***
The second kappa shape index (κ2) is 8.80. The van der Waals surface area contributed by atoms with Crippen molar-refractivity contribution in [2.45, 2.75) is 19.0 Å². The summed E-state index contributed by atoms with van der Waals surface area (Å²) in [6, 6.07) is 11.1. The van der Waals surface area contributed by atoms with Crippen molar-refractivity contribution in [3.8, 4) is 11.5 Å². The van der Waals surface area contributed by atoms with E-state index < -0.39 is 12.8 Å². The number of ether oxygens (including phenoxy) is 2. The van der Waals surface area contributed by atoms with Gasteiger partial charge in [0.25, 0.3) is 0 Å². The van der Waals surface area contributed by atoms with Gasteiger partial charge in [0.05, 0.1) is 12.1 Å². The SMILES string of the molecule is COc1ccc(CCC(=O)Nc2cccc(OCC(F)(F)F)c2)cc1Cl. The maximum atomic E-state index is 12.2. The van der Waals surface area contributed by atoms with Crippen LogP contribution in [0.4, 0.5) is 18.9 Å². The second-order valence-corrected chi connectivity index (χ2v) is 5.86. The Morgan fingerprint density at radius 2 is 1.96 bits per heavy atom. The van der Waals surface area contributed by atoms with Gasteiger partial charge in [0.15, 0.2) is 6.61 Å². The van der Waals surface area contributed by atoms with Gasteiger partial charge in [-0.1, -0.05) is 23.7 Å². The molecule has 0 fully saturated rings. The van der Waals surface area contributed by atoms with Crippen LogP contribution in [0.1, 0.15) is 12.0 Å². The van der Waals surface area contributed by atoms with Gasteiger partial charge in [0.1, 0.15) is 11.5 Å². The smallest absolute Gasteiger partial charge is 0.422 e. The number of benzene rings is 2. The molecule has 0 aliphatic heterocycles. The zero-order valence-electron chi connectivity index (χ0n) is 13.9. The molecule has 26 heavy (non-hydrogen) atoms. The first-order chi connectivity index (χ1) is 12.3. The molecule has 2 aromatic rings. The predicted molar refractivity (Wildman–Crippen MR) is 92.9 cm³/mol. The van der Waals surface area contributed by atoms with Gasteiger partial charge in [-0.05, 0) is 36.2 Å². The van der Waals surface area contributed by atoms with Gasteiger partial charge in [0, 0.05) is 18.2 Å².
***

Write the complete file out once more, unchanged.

The second kappa shape index (κ2) is 8.80. The van der Waals surface area contributed by atoms with Crippen molar-refractivity contribution in [2.45, 2.75) is 19.0 Å². The summed E-state index contributed by atoms with van der Waals surface area (Å²) in [6, 6.07) is 11.1. The van der Waals surface area contributed by atoms with Crippen molar-refractivity contribution in [3.8, 4) is 11.5 Å². The van der Waals surface area contributed by atoms with E-state index < -0.39 is 12.8 Å². The number of ether oxygens (including phenoxy) is 2. The van der Waals surface area contributed by atoms with Gasteiger partial charge in [0.25, 0.3) is 0 Å². The van der Waals surface area contributed by atoms with Gasteiger partial charge in [0.05, 0.1) is 12.1 Å². The SMILES string of the molecule is COc1ccc(CCC(=O)Nc2cccc(OCC(F)(F)F)c2)cc1Cl. The maximum atomic E-state index is 12.2. The van der Waals surface area contributed by atoms with Crippen LogP contribution in [0.4, 0.5) is 18.9 Å². The second-order valence-corrected chi connectivity index (χ2v) is 5.86. The Morgan fingerprint density at radius 2 is 1.96 bits per heavy atom. The van der Waals surface area contributed by atoms with Gasteiger partial charge in [0.15, 0.2) is 6.61 Å². The van der Waals surface area contributed by atoms with Gasteiger partial charge in [-0.1, -0.05) is 23.7 Å². The molecule has 0 fully saturated rings. The van der Waals surface area contributed by atoms with Crippen LogP contribution in [0.1, 0.15) is 12.0 Å². The van der Waals surface area contributed by atoms with Gasteiger partial charge in [0.1, 0.15) is 11.5 Å². The smallest absolute Gasteiger partial charge is 0.422 e. The number of benzene rings is 2. The molecule has 0 aliphatic heterocycles. The zero-order valence-electron chi connectivity index (χ0n) is 13.9. The molecule has 26 heavy (non-hydrogen) atoms. The first-order chi connectivity index (χ1) is 12.3. The molecule has 2 aromatic rings. The predicted molar refractivity (Wildman–Crippen MR) is 92.9 cm³/mol. The van der Waals surface area contributed by atoms with Gasteiger partial charge in [-0.05, 0) is 36.2 Å². The van der Waals surface area contributed by atoms with Gasteiger partial charge in [0, 0.05) is 18.2 Å².